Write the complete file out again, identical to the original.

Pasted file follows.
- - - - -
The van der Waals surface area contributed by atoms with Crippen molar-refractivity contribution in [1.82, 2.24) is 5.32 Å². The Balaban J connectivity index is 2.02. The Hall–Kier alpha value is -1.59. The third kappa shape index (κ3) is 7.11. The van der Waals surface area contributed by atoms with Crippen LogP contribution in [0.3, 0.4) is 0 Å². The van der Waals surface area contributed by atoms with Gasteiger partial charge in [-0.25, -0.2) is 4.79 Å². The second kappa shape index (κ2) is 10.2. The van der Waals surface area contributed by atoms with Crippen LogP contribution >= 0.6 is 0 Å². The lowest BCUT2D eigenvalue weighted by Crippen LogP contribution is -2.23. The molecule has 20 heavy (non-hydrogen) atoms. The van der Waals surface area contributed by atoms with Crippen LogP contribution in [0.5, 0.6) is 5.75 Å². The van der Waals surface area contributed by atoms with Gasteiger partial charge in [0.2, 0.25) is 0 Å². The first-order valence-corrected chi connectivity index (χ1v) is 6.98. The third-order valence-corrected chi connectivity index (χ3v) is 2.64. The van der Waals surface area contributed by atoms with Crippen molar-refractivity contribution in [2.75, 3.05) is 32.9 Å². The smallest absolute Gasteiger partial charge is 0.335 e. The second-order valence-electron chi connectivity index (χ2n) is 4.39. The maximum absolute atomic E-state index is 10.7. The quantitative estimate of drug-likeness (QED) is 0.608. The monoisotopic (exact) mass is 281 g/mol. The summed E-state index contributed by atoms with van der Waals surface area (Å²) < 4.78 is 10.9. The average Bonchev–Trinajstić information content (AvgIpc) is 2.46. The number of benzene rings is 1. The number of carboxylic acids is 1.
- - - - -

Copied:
The van der Waals surface area contributed by atoms with Crippen molar-refractivity contribution in [1.82, 2.24) is 5.32 Å². The Balaban J connectivity index is 2.02. The Hall–Kier alpha value is -1.59. The third kappa shape index (κ3) is 7.11. The van der Waals surface area contributed by atoms with Crippen LogP contribution in [0.3, 0.4) is 0 Å². The van der Waals surface area contributed by atoms with Gasteiger partial charge in [-0.25, -0.2) is 4.79 Å². The second kappa shape index (κ2) is 10.2. The van der Waals surface area contributed by atoms with Crippen LogP contribution >= 0.6 is 0 Å². The lowest BCUT2D eigenvalue weighted by Crippen LogP contribution is -2.23. The molecule has 20 heavy (non-hydrogen) atoms. The van der Waals surface area contributed by atoms with Crippen LogP contribution in [0.5, 0.6) is 5.75 Å². The van der Waals surface area contributed by atoms with Gasteiger partial charge in [0.2, 0.25) is 0 Å². The first-order valence-corrected chi connectivity index (χ1v) is 6.98. The third-order valence-corrected chi connectivity index (χ3v) is 2.64. The van der Waals surface area contributed by atoms with Crippen molar-refractivity contribution in [2.75, 3.05) is 32.9 Å². The smallest absolute Gasteiger partial charge is 0.335 e. The second-order valence-electron chi connectivity index (χ2n) is 4.39. The maximum absolute atomic E-state index is 10.7. The quantitative estimate of drug-likeness (QED) is 0.608. The monoisotopic (exact) mass is 281 g/mol. The summed E-state index contributed by atoms with van der Waals surface area (Å²) < 4.78 is 10.9. The average Bonchev–Trinajstić information content (AvgIpc) is 2.46. The number of benzene rings is 1. The number of carboxylic acids is 1.